A Lifetime of Luck: Teaching in Public Schools
by Robert L. Petrus
He stole a book from the seminary library. As a Jesuit novice he was supposed to be reading works about ascetic theology and spirituality. But that “secular” book, James Joyce’s A Portrait of the Artist as a Young Man, would hold more power than Thomas a Kempis or St Augustine or Alfonso Rodriguez, SJ. He would return the book secretly three days later after reading it, but Joyce’s novel, read more than forty times over the next four decades, would serve as a totem for his love of language and literature and art and academia.
So it was no surprise that, upon leaving the seminary, he would find himself eight months after purloining Joyce, standing in front of six English classes every day in an urban junior high school. As a rookie teacher he would be Daniel in the lions’ den since the school principal’s education philosophy centered on the simple idea that it was best “to put all the bad apples into the same barrel,” meaning of course that the most junior member of the English department was given the opportunity to teach the school’s most recalcitrant pupils.
Daniel possessed rare skills, whereas the rookie teacher had something even more valuable – Luck. On the second day of his teaching career, he offhandedly complimented a girl entering his classroom, ignorant that she was the toughest and most feared person in the building. From the moment of his compliment, she adored him. To everyone she said proudly, “Mr Petrus, he my man!” and nobody messed with her man.
He spent two years at that junior high, two in a Catholic boys prep school, and four years in a suburban, predominantly upper-middle-class high school where he learned to teach those who lived, literally, on the other side of the tracks.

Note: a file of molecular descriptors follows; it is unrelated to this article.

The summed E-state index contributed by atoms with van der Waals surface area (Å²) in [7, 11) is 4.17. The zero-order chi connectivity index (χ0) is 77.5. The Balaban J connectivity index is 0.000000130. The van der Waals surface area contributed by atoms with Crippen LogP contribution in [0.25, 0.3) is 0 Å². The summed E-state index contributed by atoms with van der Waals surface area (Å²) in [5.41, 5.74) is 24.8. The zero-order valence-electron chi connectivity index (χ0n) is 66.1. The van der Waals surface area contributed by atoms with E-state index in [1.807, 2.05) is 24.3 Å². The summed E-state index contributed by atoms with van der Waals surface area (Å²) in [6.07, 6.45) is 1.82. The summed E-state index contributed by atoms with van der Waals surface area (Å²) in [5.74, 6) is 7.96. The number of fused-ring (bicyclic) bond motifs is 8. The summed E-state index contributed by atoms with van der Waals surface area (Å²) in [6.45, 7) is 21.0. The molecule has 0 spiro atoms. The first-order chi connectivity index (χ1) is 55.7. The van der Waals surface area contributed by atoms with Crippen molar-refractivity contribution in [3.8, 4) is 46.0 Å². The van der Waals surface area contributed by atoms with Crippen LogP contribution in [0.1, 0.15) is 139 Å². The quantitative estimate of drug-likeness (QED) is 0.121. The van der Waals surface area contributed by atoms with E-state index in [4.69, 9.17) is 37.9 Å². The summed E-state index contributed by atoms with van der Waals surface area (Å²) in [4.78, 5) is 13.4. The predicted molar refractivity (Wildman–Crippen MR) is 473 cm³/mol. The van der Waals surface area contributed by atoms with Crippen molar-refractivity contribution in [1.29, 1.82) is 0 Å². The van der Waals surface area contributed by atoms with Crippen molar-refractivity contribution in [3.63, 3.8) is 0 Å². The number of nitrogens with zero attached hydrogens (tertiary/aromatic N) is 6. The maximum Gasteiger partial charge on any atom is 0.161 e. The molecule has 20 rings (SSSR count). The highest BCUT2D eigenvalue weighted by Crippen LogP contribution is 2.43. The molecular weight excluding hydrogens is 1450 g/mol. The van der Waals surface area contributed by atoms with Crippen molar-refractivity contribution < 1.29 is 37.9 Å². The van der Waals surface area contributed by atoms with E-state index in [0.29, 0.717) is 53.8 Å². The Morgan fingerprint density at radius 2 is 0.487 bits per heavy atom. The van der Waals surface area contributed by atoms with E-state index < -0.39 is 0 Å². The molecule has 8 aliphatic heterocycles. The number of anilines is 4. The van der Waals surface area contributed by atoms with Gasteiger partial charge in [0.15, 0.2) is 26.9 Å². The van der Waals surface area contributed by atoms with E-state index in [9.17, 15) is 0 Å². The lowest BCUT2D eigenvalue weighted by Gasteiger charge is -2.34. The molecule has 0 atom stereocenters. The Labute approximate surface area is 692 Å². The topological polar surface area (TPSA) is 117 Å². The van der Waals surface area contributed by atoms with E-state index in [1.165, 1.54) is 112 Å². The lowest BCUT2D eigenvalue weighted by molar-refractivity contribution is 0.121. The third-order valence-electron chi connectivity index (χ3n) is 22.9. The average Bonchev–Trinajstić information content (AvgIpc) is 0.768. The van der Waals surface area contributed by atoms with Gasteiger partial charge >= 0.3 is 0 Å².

There too Luck would smile upon him. Several of his senior vocational English students complained about their mistreatment at a nearby mall bookstore when they tried to buy books he had recommended to them. Luck. He suggested a ruse: Let’s invent a book title and, each time any of us goes to that mall, we stop at the book store and ask for the book. And that’s what they did.
They put the name of the fake book’s author and title on the cover of a notebook and, after each attempt to buy it, student or teacher would write an account, often hilarious, of the experience. Thompson Beckwith’s Storm over the Hebrides became a very important title at Summit Mall that year, as well as providing a joyous opportunity for students and teacher, he a Scorpio, to avenge at least one wrong.
Most of his career, however, he spent in a large New Jersey high school neither urban nor suburban, and with a diverse student body and faculty. Here too Luck and he were buddies.